Canadian provincial governments own most of that country’s timberland and sells timber to its lumber producers at government-set prices. About half of U.S. timberland is owned by the federal government, but logging is only allowed on a relatively small percentage of that land.

In New Hampshire, for example, of the state’s 4.5 million acres of timberland, about 1 million, or 22 percent, are federally or state-owned, much of that within the 800,000-acre White Mountain National Forest. According to the park’s Web site, about 0.5 percent of the land is harvested at any one time.

About 3.7 million acres, or 78 percent, of the state’s timberland is privately owned.

Privately owned timberlands in the United States are opened up to competitive bidding – which drives the price, an important distinction from Canada’s practices.

“This debate has waxed and waned over the years, but has grown warmer than ever before in the last 25 years,” said Howard. “In many cases, Canadian timber owners sign agreements with the Canadian government, which, in effect, buys their services.”

With Canadian sawmills buying Canadian standing timber at set prices, prices are dramatically lower than across the border, making it difficult if not impossible for U.S. timber harvesters to compete against the Canadian government-backed prices. And they have “cried foul,” said NHTOA’s Stock.

“Canada has grossly undervalued timber. They can sell timber at next to nothing,” he said.

Further impacts

It’s not clear how the Softwood Lumber Agreement, once it becomes effective, will affect New Hampshire.

Stock said the dispute and its apparent resolution affects loggers, “especially owners of spruce.”

When it goes into effect, the state’s softwood sawmills, particularly those in Berlin and Milan closer to the Canadian border, may be able to raise prices, no longer having to keep them artificially low to compete with cheaper Canadian lumber.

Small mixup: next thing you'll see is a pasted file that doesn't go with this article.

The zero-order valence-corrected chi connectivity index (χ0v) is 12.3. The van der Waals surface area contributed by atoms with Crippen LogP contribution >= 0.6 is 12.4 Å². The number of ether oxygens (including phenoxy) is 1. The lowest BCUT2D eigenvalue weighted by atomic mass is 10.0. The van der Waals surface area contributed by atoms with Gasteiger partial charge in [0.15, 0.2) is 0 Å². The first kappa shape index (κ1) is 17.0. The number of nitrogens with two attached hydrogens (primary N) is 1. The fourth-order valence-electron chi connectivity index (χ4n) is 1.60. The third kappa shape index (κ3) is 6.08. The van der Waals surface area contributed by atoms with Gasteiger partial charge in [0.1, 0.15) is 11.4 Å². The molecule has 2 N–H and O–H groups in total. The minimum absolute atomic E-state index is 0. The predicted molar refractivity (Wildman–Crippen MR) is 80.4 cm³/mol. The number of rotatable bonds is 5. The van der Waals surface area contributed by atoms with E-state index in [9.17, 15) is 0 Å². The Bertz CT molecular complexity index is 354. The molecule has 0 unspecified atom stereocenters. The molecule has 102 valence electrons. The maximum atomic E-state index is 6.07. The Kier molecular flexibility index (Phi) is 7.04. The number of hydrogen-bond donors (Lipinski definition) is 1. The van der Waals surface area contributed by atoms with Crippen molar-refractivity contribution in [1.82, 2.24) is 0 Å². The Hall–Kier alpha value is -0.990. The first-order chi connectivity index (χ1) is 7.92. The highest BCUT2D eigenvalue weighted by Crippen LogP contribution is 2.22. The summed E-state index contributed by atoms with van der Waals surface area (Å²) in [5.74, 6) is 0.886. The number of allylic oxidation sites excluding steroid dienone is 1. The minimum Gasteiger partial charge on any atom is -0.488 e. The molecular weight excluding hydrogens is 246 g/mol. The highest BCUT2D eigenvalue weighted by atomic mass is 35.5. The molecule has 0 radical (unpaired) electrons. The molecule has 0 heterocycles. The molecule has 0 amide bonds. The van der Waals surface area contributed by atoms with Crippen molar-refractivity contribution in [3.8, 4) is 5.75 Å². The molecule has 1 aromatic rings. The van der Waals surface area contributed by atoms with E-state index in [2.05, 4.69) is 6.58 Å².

Those not working with softwoods, said Stock, “are still enjoying other benefits” from more competitive pricing within the industry as a whole.

But Howard — who, with a fellow researcher received a grant from the Canadian government in 2000 to study wood transportation issues — said, “I don’t see much impact on New Hampshire’s lumber industry from this agreement.”

According to Howard, about 67 percent of New Hampshire’s lumber production is white pine, which is used for non-structural purposes. Structural spruce and fir — the softwoods primarily targeted within the trade agreement — only comprise about 10 percent, he said.

He said he believes greater “sources of tension” between New Hampshire’s lumber industry and their Canadian counterparts stem from wood supply issues and competition over high-value hardwood logs.

“On the other hand, a lot of landowners are glad to have the Canadian buyers in New Hampshire helping to support higher prices for logs and standing timber,” he said. “Where you stand on these issues depends on where you stand in the supply chain.”

As for a piece of the $500 million refund pie, New Hampshire’s forestry industry will most likely go hungry.

“I would expect that the money would be allocated on the basis of mill production. New Hampshire’s mills which saw softwood dimension lumber — the product at the center of the controversy and settlement — are few in number and small in size,” said Howard. “I would be surprised if New Hampshire got enough money to be more than a little blip on someone’s profit and loss statement.”

A copy of the Softwood Lumber Trade Agreement may be viewed at dfait-maeci.gc.ca/eicb/softwood/pdfs/SLA-en.pdf.